That being said, stopping a player's forward motion to shove tutorial boxes in their faces for every mechanic of a game down to the last detail is swinging too far the other way. You learn to play the game by playing the game, not reading about how to play the game.
I don't mind a game encouraging and relying on curiosity.
There are many games where you have many paths to develop your character in (skill-wise etc, like Etrian Odyssey), where you aren't sure what is the most potent, but many work.
I agree it CAN be a little brutal, and it takes a bit to get over the frustration, but having ways to try and see yourself is a very different and fun way to approach things as well.
Curiosity is strong, and - similarily to real life experiences - it takes that extra step to be WILLING to dig into it yourself and try and experience and put together the best you can (tho with intuition and some general game knowledge it does become easier. I know Terrarium was a LOVE for me, but I also played different games of the genre before)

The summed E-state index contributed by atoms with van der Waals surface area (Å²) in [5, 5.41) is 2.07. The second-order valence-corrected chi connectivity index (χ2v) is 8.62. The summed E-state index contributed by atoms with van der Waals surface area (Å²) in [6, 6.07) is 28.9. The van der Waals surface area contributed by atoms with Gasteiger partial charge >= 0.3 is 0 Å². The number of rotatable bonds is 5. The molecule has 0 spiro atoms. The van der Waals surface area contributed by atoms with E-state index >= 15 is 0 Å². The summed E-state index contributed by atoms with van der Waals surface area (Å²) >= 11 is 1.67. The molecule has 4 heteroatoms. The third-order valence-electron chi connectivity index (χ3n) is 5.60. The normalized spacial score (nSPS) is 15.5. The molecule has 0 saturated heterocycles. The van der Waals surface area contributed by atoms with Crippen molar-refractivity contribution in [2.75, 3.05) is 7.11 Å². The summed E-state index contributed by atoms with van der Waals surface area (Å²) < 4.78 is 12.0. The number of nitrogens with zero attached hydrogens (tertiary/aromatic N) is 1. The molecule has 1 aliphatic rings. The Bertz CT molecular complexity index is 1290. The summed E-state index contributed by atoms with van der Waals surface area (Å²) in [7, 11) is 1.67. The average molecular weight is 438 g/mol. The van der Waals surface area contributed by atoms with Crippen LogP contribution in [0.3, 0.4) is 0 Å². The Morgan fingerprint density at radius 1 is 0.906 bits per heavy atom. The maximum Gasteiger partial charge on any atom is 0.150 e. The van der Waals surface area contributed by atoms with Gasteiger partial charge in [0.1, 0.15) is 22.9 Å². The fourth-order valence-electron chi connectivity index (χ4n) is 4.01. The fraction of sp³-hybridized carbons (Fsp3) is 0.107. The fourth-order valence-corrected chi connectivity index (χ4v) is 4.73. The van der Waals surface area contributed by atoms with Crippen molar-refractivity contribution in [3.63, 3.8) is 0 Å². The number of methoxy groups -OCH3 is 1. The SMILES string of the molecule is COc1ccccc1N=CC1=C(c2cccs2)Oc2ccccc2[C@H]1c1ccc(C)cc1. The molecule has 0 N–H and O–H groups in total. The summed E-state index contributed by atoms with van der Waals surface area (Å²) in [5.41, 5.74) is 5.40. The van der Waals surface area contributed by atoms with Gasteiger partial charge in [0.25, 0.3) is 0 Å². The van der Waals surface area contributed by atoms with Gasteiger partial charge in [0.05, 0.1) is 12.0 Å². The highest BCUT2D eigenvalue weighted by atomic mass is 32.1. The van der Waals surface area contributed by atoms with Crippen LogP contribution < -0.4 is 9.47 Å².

I feel that is (almost like thet experiment calunio ran a little bit earlier) a way to experience and have fun, and while it DOES limit the audience, I feel it is a valid path to pursue if you so choose.
If you do, you still need to have ways for that to be visible and accessible to try out and experience, of course.
To be curious, you have to know what you can and cannot do so that you can check. You can hint at things but the player needs to know that they can do x or y in order to follow through and try out z to see if that does something.